Rationale: Effective treatment of OSAS with nasal CPAP can improve sleepiness and neuropsychological function. Aim: To assess whether similar benefits are achievable with MAS therapy. Methods: Patients received MAS (A) therapy for 4 w-eeks and Control (B) for 4 weeks, one week apart, following randomisation to treatment order. The Control consisted of an inactive oral plate. At the end of each 4-week period, subjects completed the Epworth Sleepiness Scale (ESS), a battery of neuropsychological tests, and underwent polysomnography followed by a Multiple Sleep Latency Test (MSLT). Complete response (CR) to treatment was defined as a reduction in the RDI to <5/hr and partial response (PR) as a ≥50% reduction in RDI but remaining ≥5:lir. Results: Baseline characteristics, mean (SD), of the 27 patients (20M. 7F) studied to date: age 49(11 ) yrs. BMI 28.515.5) kg/m:, RDI 24.3(14.8) /hr and MinSaO, 87(5) %. The MAS resulted in significant improiements, mean (SEM), in RDI (22.9(3.0) vs 9.3( 1.5) /hr). MinSaO; (87( 1 ) vs 91( 1 ) %). and ESS score (9(1) vs 6( 1 )), compared to the Control, (P<0.001 ). CR was achieved in 11 patients and PR in 5. There was a trend towards an improved mean SL on MSLT with the MAS (8.3(0.6) vs 9.9(0.9) min: P=0.05). There were no significant changes in any neuropsychological function test scores between active treatment and the Control for the group overall, however, in subjects who were subjectively sleepy at baseline (ESS 10), choice reaction time was significantly taster with active treatment (0.693 vs 0.601 sees; PO.05). Conclusions: These preliminary data confirm that MAS therapy is effective at improving subjective sleepiness, but it remains uncertain whether it impacts on objective sleepiness and neuropsvcholocical function.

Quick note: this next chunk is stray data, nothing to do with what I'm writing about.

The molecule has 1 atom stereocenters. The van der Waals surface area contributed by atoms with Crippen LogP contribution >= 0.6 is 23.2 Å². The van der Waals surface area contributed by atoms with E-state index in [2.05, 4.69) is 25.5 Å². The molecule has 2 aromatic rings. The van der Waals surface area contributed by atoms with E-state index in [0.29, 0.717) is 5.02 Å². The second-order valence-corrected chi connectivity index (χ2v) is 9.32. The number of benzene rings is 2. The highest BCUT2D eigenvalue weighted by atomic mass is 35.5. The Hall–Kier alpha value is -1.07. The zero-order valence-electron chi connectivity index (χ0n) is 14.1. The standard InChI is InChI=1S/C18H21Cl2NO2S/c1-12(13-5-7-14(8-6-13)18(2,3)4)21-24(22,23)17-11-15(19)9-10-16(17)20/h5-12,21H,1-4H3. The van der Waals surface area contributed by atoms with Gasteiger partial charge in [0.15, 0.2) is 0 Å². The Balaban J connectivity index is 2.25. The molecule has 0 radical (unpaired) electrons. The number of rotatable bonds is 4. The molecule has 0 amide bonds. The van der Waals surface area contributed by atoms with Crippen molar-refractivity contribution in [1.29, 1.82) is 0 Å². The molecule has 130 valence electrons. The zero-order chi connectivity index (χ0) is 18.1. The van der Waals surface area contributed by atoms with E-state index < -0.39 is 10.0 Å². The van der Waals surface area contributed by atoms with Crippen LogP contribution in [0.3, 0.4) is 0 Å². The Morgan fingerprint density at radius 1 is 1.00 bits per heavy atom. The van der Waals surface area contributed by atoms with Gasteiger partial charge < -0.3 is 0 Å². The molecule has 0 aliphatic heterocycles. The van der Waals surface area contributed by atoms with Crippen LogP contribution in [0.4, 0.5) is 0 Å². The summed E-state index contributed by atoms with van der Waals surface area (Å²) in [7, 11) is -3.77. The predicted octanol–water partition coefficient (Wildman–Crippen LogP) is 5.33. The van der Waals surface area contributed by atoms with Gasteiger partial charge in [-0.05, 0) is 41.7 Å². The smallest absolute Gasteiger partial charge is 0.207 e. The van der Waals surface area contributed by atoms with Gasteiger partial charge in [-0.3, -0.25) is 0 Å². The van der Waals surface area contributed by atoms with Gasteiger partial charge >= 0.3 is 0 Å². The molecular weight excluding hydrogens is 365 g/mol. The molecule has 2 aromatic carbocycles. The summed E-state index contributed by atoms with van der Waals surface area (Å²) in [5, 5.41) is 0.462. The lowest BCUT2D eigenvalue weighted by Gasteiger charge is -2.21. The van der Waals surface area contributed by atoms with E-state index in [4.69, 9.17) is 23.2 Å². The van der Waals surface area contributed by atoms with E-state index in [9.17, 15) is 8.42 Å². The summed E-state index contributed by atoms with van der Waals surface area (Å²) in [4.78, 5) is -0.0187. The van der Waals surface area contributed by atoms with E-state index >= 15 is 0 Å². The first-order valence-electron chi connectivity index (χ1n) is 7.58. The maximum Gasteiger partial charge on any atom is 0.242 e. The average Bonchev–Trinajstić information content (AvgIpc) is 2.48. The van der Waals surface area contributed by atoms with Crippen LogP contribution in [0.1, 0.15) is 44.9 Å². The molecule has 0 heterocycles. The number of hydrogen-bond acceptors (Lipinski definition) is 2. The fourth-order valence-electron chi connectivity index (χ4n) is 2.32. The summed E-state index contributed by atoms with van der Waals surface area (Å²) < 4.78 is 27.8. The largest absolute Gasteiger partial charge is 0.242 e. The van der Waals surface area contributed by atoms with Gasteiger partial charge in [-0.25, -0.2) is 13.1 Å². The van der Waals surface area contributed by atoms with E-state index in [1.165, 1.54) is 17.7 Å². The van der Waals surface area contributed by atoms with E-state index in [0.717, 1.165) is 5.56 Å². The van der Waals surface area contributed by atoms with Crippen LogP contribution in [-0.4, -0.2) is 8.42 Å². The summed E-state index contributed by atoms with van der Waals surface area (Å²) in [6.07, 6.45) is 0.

|Number of pages||1|
|Issue number||SUPPL. 1|
|Publication status||Published - 2001|
- Daytime sleepiness
- Mandibular advancement splint
- Neuropsychological function
- Obstructive sleep apnoea syndrome